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## Fwd: Reverse function numerically

**From**: |
Juan Pablo Carbajal |

**Subject**: |
Fwd: Reverse function numerically |

**Date**: |
Wed, 31 Jan 2018 14:12:56 +0100 |

As said before, you are essentially searching for zeros of the
function g(x1,x2) - f(y1,y2), i.e.
g(x1,x2) - f(y1,y2) = 0
You can solve this with with any zero finding routine: Gauss-Seidel,
Picard, Newton-Rapson, etc... or you can approximate it with a
minimizing problem, e.g.
[x1,x2] = argmin ||g(x1,x2) - f(y1,y2)||
where ||.|| is some distance (or squared norm). The iterative methods
can be fast or not depending on the structure of your functions, the
minimization method will in general be slow.
To sped up you can resource to interpolation, as you did already,
solve the problem for a bunch of relevant points, then interpolate.
The solving and the creation of the interpolant is done off-line and
only once, To use your inverse, you just evaluate your interpolant
(usually very cheap). The interpolation can be done with Polynomials
(since it is a 2D domain), with Special functions or generalized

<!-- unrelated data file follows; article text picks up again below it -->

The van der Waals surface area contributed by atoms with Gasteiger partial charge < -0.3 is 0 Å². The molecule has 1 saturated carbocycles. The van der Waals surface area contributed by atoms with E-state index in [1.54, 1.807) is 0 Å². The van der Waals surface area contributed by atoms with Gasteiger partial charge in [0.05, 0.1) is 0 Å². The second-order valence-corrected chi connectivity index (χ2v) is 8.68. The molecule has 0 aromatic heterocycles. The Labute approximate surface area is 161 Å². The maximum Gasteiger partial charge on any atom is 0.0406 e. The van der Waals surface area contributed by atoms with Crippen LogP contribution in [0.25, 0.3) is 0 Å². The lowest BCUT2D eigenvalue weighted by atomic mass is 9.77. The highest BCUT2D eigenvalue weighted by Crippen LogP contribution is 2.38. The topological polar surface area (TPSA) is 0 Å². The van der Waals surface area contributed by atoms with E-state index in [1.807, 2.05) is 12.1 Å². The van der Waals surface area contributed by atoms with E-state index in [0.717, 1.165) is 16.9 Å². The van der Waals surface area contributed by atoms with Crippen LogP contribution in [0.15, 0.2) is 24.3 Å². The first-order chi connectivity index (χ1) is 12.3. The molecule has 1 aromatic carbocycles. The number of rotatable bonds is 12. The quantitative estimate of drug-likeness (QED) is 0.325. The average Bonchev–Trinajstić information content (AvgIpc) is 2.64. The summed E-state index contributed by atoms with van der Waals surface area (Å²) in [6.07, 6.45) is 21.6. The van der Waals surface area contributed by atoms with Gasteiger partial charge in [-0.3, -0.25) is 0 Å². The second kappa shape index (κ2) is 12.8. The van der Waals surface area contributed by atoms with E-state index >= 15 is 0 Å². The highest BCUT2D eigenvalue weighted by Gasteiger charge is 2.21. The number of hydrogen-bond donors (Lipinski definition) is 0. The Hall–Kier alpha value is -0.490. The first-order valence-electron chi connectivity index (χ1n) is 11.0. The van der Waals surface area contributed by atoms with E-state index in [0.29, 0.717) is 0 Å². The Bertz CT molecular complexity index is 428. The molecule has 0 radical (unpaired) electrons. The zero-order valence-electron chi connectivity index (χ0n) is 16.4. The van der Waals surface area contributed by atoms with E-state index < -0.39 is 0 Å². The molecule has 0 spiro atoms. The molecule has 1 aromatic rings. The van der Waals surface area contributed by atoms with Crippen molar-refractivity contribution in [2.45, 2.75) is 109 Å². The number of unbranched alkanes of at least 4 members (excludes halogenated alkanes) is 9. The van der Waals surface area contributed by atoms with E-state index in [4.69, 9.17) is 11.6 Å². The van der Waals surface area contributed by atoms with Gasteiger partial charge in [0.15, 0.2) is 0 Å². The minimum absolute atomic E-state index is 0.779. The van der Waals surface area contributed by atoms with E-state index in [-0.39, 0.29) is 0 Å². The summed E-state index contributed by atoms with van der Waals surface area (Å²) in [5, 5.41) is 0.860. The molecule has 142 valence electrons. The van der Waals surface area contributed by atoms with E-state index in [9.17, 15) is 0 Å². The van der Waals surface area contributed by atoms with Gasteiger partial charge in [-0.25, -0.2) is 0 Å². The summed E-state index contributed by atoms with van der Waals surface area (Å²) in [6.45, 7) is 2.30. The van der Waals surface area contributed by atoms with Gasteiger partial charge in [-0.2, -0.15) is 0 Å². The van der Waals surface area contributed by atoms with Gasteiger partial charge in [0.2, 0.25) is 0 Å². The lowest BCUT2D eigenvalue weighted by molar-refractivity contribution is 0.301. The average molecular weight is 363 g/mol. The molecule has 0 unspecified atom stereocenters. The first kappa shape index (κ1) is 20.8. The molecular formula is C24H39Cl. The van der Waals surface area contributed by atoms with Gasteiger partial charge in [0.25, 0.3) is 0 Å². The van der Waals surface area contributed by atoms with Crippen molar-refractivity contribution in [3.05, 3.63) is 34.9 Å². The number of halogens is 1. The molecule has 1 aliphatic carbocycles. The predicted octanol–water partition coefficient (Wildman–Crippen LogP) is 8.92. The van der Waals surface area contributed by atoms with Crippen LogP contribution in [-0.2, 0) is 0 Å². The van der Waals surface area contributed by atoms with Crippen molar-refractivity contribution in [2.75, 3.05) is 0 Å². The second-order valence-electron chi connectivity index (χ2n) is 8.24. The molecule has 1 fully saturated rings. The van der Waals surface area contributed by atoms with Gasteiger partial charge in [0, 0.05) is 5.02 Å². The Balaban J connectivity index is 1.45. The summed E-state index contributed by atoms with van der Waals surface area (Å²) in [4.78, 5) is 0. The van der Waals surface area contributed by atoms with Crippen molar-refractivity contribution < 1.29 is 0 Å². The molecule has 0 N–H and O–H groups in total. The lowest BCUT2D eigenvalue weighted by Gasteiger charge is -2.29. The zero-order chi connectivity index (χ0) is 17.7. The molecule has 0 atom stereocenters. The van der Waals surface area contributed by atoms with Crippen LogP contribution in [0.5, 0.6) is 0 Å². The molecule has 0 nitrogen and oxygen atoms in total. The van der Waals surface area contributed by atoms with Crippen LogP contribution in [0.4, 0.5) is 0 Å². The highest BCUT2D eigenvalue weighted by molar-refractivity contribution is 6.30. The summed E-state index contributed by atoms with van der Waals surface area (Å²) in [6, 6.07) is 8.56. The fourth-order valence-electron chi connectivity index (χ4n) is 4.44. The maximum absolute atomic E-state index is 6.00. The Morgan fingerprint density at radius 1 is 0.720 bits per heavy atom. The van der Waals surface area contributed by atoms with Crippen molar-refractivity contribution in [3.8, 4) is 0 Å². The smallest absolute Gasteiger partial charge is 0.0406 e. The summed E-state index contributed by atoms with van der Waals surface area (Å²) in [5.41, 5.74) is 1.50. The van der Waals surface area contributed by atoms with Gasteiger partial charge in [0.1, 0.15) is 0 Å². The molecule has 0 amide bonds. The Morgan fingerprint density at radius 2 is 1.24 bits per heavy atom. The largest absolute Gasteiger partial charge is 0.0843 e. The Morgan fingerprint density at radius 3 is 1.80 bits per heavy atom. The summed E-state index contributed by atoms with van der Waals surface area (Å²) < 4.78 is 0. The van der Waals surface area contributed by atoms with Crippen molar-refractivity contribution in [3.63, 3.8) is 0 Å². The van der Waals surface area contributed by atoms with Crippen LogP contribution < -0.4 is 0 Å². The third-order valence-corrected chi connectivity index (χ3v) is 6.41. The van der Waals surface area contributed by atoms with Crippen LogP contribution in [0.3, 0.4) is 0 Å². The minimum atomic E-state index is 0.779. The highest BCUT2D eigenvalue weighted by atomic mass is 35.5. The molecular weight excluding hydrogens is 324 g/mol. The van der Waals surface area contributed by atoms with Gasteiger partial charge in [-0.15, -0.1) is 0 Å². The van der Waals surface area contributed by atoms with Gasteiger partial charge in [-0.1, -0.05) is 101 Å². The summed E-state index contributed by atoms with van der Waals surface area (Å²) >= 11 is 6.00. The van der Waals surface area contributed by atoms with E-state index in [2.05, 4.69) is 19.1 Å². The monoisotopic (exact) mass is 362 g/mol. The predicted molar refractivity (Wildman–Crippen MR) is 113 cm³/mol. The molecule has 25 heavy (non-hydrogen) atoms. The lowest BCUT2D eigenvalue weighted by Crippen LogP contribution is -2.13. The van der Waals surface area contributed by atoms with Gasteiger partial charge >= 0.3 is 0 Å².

Fourier series (truncated, of course), or with Gaussian processes
(kriging or co-kriging).
There are packages in octave to do any f these thigns.
The particular choice depends on your function, is the example you
send the actual function you want to invert?

**Reverse function numerically**, *stn021*, `2018/01/28`
**Re: Reverse function numerically**, *stn021*, `2018/01/28`
**Re: Reverse function numerically**, *Steven Dorsher*, `2018/01/28`
*Message not available**Message not available***Re: Reverse function numerically**, *stn021*, `2018/01/28`
**Re: Reverse function numerically**, *Montgomery-Smith, Stephen*, `2018/01/28`
*Message not available***Fwd: Reverse function numerically**,
*Juan Pablo Carbajal* **<=**
**Re: Reverse function numerically**, *stn021*, `2018/01/31`
**Re: Reverse function numerically**, *Juan Pablo Carbajal*, `2018/01/31`

**Re: Reverse function numerically**, *Montgomery-Smith, Stephen*, `2018/01/31`